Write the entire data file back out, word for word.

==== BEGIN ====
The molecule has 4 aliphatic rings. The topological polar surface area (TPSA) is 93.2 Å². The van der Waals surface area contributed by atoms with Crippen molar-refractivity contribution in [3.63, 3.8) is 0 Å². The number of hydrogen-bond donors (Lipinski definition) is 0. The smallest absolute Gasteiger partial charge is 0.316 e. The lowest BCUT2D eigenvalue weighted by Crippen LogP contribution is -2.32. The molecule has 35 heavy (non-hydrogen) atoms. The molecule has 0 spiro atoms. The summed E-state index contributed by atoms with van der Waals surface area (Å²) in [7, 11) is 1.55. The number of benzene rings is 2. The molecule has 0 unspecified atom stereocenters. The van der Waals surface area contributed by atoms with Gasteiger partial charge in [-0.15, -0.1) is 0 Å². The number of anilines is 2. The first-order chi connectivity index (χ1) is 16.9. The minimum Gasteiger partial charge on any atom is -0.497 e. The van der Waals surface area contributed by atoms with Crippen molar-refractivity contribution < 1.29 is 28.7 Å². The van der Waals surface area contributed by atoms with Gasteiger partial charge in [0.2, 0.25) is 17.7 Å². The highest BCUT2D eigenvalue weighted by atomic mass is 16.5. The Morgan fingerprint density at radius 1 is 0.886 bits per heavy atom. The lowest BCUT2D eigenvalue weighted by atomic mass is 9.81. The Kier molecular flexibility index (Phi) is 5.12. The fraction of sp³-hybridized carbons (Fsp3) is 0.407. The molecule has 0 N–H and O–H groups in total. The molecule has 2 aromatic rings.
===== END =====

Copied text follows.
The molecule has 4 aliphatic rings. The topological polar surface area (TPSA) is 93.2 Å². The van der Waals surface area contributed by atoms with Crippen molar-refractivity contribution in [3.63, 3.8) is 0 Å². The number of hydrogen-bond donors (Lipinski definition) is 0. The smallest absolute Gasteiger partial charge is 0.316 e. The lowest BCUT2D eigenvalue weighted by Crippen LogP contribution is -2.32. The molecule has 35 heavy (non-hydrogen) atoms. The molecule has 0 spiro atoms. The summed E-state index contributed by atoms with van der Waals surface area (Å²) in [7, 11) is 1.55. The number of benzene rings is 2. The molecule has 0 unspecified atom stereocenters. The van der Waals surface area contributed by atoms with Gasteiger partial charge in [-0.15, -0.1) is 0 Å². The number of anilines is 2. The first-order chi connectivity index (χ1) is 16.9. The minimum Gasteiger partial charge on any atom is -0.497 e. The van der Waals surface area contributed by atoms with Crippen molar-refractivity contribution < 1.29 is 28.7 Å². The van der Waals surface area contributed by atoms with Gasteiger partial charge in [0.2, 0.25) is 17.7 Å². The highest BCUT2D eigenvalue weighted by atomic mass is 16.5. The Morgan fingerprint density at radius 1 is 0.886 bits per heavy atom. The lowest BCUT2D eigenvalue weighted by atomic mass is 9.81. The Kier molecular flexibility index (Phi) is 5.12. The fraction of sp³-hybridized carbons (Fsp3) is 0.407. The molecule has 0 N–H and O–H groups in total. The molecule has 2 aromatic rings.